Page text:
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Tuesday, September 23, 2014, 08:43

A fading dream of affordable housing

By Timothy Chui and Agnes Lu in Hong Kong
A fading dream of affordable housing
A fading dream of affordable housing

Villagers in Northeast New Territories work on their farmland. The village is near Kwu Tung, one of the three villages to be redeveloped under government plans. (Photos by Edmond Tang / China Daily)

The Town Planning Board (TPB) will begin a new round of public discussion on Oct 8, pitting the government’s hope to solve the acute housing crisis against opposition by some 6,500 residents of three villages and thousands more supporters.

The TPB seems to have its work cut out. Its recent initiative to address the paucity of housing in the city drew more than 50,000 public submissions, mostly opposed to the move. The plan calls for the redevelopment of the New Territories villages of Kwu Tung, Ta Kwu Ling and Ping Che and the contiguous lands in between. The TPB has set aside 28 days to deal with public grievance.

The board has asked permission from the Chief Executive to extend the deadline for approving the project, though TPB member Chau Kwai-cheong, a professor at the Chinese University of Hong Kong’s Department of Geography and Resource Management, told China Daily hoping for a final “approval” was optimistic at best.

Opponents to the plan by people claiming to represent villagers’ interest have turned violent, with police prosecuting at least 17 people in connection to a June rally outside the Legislative Council which turned ugly and led to a melee.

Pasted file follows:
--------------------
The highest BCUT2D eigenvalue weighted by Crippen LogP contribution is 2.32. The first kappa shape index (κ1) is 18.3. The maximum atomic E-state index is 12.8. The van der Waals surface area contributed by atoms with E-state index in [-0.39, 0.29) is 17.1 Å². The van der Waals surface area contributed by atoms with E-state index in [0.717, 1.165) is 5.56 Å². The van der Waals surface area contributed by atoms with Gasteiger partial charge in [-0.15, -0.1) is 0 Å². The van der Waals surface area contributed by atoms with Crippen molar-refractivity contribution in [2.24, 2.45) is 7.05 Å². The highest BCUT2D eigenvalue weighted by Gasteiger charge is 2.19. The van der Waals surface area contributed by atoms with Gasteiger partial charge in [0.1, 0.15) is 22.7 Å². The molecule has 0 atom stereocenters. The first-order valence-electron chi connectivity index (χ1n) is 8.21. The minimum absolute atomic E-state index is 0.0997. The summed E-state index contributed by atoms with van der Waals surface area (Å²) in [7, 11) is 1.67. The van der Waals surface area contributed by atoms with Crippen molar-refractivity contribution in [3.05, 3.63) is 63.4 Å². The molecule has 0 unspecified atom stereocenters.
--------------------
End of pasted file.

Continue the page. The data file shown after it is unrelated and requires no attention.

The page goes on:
Sixteen years in the planning stage, the project has already seen three rounds of public consultation. More than 40 changes were made to the initial plans. Proposals to double the number of sites for schools, add large-scale sports and recreation facilities, and establish green belts to protect wetlands and wildlife have been incorporated. Redesigning pedestrian paths, allocating dedicated farmland areas for relocation of villagers currently living in the area, have been factored in.

The government wants to build 60,700 new housing units over 7.87 hectares. Sixty percent of the new units would be designated as public housing. The redevelopment would increase population density of the area to 19,054 per square kilometer. The current population density, 825 per sq km, barely compares to the city-wide average of 6,650 per sq km.

Chau says, however, it appears most unlikely that the redevelopment proposal will pass in its original form — given that local villagers are intransigent. The main objections concern the loss of agricultural land and the displacement of people who work on the land.

From the government’s perspective there are also 37,700 new jobs riding on the project, including those for high technology specialists who would work in IT and research and development clusters near the Shenzhen River. Those sites today are mostly fallow.

A Planning Department spokesman estimated that 22 hectares of farmland would be plowed under but Conservancy Association campaign officer Roy Ng claims the loss of arable land will be much higher — in the order of 98 hectares.

Executive Council member Bernard Chan, however, dismisses arguments for protecting farmland in a city that imports more than 90 percent of its food supplies. Others who disagree with Chan’s point of view say agriculture could be viable again, if cultivable land was still available. There are objections to the forced relocation of non-indigenous villagers. They are multigenerational squatters, initially allowed to settle in the area at the end of the Second World War when public housing was virtually non-existent. While indigenous residents fear getting inadequate compensation, non-indigenous villagers worry they may get no compensation whatsoever.

The TPB will either approve the plan or forward it to the Chief Executive, or demand further amendments by government planners. That would set off a new round of public consultation, delaying the project, if not stalling it for good.


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